|Pyelonephritis and Urosepsis (UTI)
|Acute Kidney Injury (AKI) / Acute Renal Failure
|Chronic Kidney Disease (CKD)
Acute pyelonephritis is a bacterial infection of the renal parenchyma that often leads to renal
- Simple UTI in women needs 3 days of antibiotics. Give 7 days for men, pregnancy or catheter (also change catheter)
- Do not treat asymptomatic bacteriuria in non-pregnant patients as it does not reduce morbidity or mortality
- Do not treat patients over the age of 65 based on a positive dipstick alone. Need other symptoms
- If pregnant send a urine culture and treat asymptomatic bacteriuria
- 33% of Women experience a UTI at some time but is uncommon in men and requires investigation
- Acute pyelonephritis is a bacterial infection needing treatment with an antibiotic that reaches therapeutic concentrations in the kidney.
- Shorter urethra in women facilitates colonization by faecal flora such as E. coli.
- Bacteriuria : bacteria in urine. Pyuria: pus in urine
- Asymptomatic Bacteriuria : No Symptoms and normal bloods and urine culture Bacteria > 105 colony forming units per ml in urine
- UTI: Symptoms/abnormal bloods and urine culture Bacteria > 105 colony forming units per ml in urine
- Nitrites: suggests gram negative bacteria and more useful than leucocytes
- Leucocytes: measures leucocytes esterase. Usually present but significant rise suggests infection
- If both positive send MSU
- Correlate with symptoms
- Usually passage of local perineal bacteria up the urethra. It may be related to sexual intercourse or low-volume urine
- Renal stones, Stasis in the renal system e.g. bladder diverticula
- Poor bladder emptying e.g. prostatism, neurological disease, Urethral catheterisation, Pregnancy, Diabetes, Immunosuppression
- Escherichia Coli 60-80%
- Proteus mirabilis 15% (MAP renal stones)
- Klebsiella aerogenes 20%
- Enterocococcus faecalis
- Staphylococcus saprophyticus: seen in young sexually active
- Staphylococcus aureus
- Cystitis/Urethritis: Dysuria, smelly urine, frequency, suprapubic tenderness, Haematuria, malaise, flu like symptoms, nausea, delirium
- Pyelonephritis: Flank pain, Renal angle tenderness, Fever, Rigors
- Urosepsis: Tachycardia, Pyrexia, Low BP, Dyspnoea, Fast AF, Delirium
Complications of acute pyelonephritis include impaired renal function or
renal failure, sepsis and preterm labour in pregnancy.
- FBC: elevated WCC, High CRP
- U&E: may have AKI
- Lactate : elevated in sepsis
- Urinalysis: Blood, leucocytes and nitrites
- Urine culture
- Blood Culture
- Renal USS: exclude stones and abscess and obstruction. Imaging
with ultrasound or CT to rule out perinephric abscess should be considered if‚ there is no clinical improvement after 48 hours of‚ appropriate treatment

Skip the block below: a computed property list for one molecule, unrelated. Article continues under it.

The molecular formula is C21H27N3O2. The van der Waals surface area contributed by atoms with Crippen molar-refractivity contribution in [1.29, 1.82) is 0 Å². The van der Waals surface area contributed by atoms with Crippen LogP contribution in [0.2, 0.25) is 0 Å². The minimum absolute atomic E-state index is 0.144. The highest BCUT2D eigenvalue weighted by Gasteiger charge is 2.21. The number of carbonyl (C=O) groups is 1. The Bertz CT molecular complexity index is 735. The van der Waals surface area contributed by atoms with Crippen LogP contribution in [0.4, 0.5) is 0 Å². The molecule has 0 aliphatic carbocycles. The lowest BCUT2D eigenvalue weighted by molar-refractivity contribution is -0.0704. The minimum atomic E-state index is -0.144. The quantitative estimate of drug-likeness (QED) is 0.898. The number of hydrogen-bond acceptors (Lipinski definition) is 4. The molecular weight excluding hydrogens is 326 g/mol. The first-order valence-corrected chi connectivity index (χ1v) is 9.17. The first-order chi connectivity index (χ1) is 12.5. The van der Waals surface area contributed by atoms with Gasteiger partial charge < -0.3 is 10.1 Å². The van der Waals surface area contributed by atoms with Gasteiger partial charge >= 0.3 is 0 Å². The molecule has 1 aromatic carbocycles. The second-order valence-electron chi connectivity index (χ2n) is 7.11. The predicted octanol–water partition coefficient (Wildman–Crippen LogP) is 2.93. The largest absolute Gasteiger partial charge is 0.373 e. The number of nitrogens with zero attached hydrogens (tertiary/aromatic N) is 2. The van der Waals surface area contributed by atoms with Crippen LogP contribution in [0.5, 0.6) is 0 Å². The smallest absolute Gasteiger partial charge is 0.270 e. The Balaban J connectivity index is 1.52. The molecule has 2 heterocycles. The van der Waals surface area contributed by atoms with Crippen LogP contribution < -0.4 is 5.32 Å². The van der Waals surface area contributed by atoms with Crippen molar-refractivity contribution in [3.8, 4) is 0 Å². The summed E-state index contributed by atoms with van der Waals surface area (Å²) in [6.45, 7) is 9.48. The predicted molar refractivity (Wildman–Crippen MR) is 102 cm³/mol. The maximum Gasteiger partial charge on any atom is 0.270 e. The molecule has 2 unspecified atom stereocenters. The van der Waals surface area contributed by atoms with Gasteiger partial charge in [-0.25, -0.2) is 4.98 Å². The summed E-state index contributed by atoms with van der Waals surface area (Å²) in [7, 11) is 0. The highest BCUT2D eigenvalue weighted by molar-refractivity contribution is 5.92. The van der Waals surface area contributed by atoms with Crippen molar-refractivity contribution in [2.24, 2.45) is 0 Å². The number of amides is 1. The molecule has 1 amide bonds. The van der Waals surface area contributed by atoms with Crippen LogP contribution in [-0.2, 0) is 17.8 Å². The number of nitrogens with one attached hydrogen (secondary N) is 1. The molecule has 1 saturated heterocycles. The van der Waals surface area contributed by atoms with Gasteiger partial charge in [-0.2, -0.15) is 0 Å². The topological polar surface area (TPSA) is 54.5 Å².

- Bacteremia, sepsis
- Renal abscess
- Renal papillary necrosis
- Chronic pyelonephritis causing scarring and chronic kidney disease
Consider kidney stones as a potential diagnosis if prior colicky pain radiating to the groin,
haematuria, or history of‚ stones is present
Management of Pyelonephritis/Urosepsis
- Admit to the hospital if symptoms or signs suggesting a more serious illness or condition e.g. sepsis. Consider specialist advice for admission for people with acute pyelonephritis if significantly dehydrated or unable to take oral fluids and medicines, pregnant, risk of complications e.g. known or suspected structural or functional abnormality of the genitourinary tract or underlying disease (such as diabetes mellitus, or immunosuppression).
- If unwell then ABC. IV fluids and commence IV antibiotics and treat as for sepsis pathway
- Paracetamol IV or PO for pain. Alternative Ibuprofen if required.
- Drink sufficient fluids to avoid dehydration.
- Commence Antibiotics usually for 7-10 days except Trimethoprim
- Cefalexin 500mg BD or TDS for 7-10 days.
- Co-amoxiclav (if appropriate in line with culture and sensitivity results) 625 mg TDS for 7-10 days.
- Trimethoprim (only if appropriate in line with culture and sensitivity results) 200mg BD for 14 days.
- Ciprofloxacin 500 mg BD for 7 days.
- Pregnant women not admitted: Cefalexin 500mg BD or TDS for 7-10 days. Higher doses may be given
- Antibiotics if vomiting or severely unwell or sepsis. IV antibiotics should be reviewed by 48 hours and stepped down to oral antibiotics where possible, for a total of 7 days
- Co-amoxiclav 1.2 g TDS
- Ciprofloxacin 400 mg BD or TDS
- Ceftriaxone 1 to 2 g OD
- Gentamicin 5-7 mg/kg OD
- Amikacin 15 mg/kg OD
- Pregnant: Cefuroxime 750 mg TDS or QDS
- If catheter - see catheter-related UTI
- Referral for Men, following a single episode without an obvious cause and Women with recurrent pyelonephritis.
- Refer urgently using a suspected cancer pathway referral for an appointment within 2 weeks for those with haematuria and possible cancer. See NICE
- Consider non-urgent referral for bladder cancer in people aged 60 years and over with recurrent or persistent unexplained UTI.